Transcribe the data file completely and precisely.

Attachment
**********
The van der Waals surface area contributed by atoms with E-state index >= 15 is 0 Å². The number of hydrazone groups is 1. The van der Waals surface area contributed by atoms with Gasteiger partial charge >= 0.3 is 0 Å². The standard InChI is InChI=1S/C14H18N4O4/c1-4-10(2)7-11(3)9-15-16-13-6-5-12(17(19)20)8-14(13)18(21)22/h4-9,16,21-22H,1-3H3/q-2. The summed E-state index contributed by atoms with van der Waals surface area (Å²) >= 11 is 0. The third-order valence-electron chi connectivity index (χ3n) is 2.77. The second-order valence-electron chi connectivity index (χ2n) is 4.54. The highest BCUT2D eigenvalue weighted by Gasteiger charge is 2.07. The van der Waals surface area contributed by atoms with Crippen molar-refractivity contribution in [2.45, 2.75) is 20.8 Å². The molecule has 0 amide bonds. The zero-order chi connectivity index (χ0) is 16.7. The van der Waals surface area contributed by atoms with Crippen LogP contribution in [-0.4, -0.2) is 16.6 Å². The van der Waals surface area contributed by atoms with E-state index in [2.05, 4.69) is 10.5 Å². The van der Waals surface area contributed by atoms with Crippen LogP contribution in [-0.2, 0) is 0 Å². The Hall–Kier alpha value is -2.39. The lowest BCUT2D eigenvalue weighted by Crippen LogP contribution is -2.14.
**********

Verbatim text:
The van der Waals surface area contributed by atoms with E-state index >= 15 is 0 Å². The number of hydrazone groups is 1. The van der Waals surface area contributed by atoms with Gasteiger partial charge >= 0.3 is 0 Å². The standard InChI is InChI=1S/C14H18N4O4/c1-4-10(2)7-11(3)9-15-16-13-6-5-12(17(19)20)8-14(13)18(21)22/h4-9,16,21-22H,1-3H3/q-2. The summed E-state index contributed by atoms with van der Waals surface area (Å²) >= 11 is 0. The third-order valence-electron chi connectivity index (χ3n) is 2.77. The second-order valence-electron chi connectivity index (χ2n) is 4.54. The highest BCUT2D eigenvalue weighted by Gasteiger charge is 2.07. The van der Waals surface area contributed by atoms with Crippen molar-refractivity contribution in [2.45, 2.75) is 20.8 Å². The molecule has 0 amide bonds. The zero-order chi connectivity index (χ0) is 16.7. The van der Waals surface area contributed by atoms with Crippen LogP contribution in [-0.4, -0.2) is 16.6 Å². The van der Waals surface area contributed by atoms with E-state index in [2.05, 4.69) is 10.5 Å². The van der Waals surface area contributed by atoms with Crippen LogP contribution in [-0.2, 0) is 0 Å². The Hall–Kier alpha value is -2.39. The lowest BCUT2D eigenvalue weighted by Crippen LogP contribution is -2.14.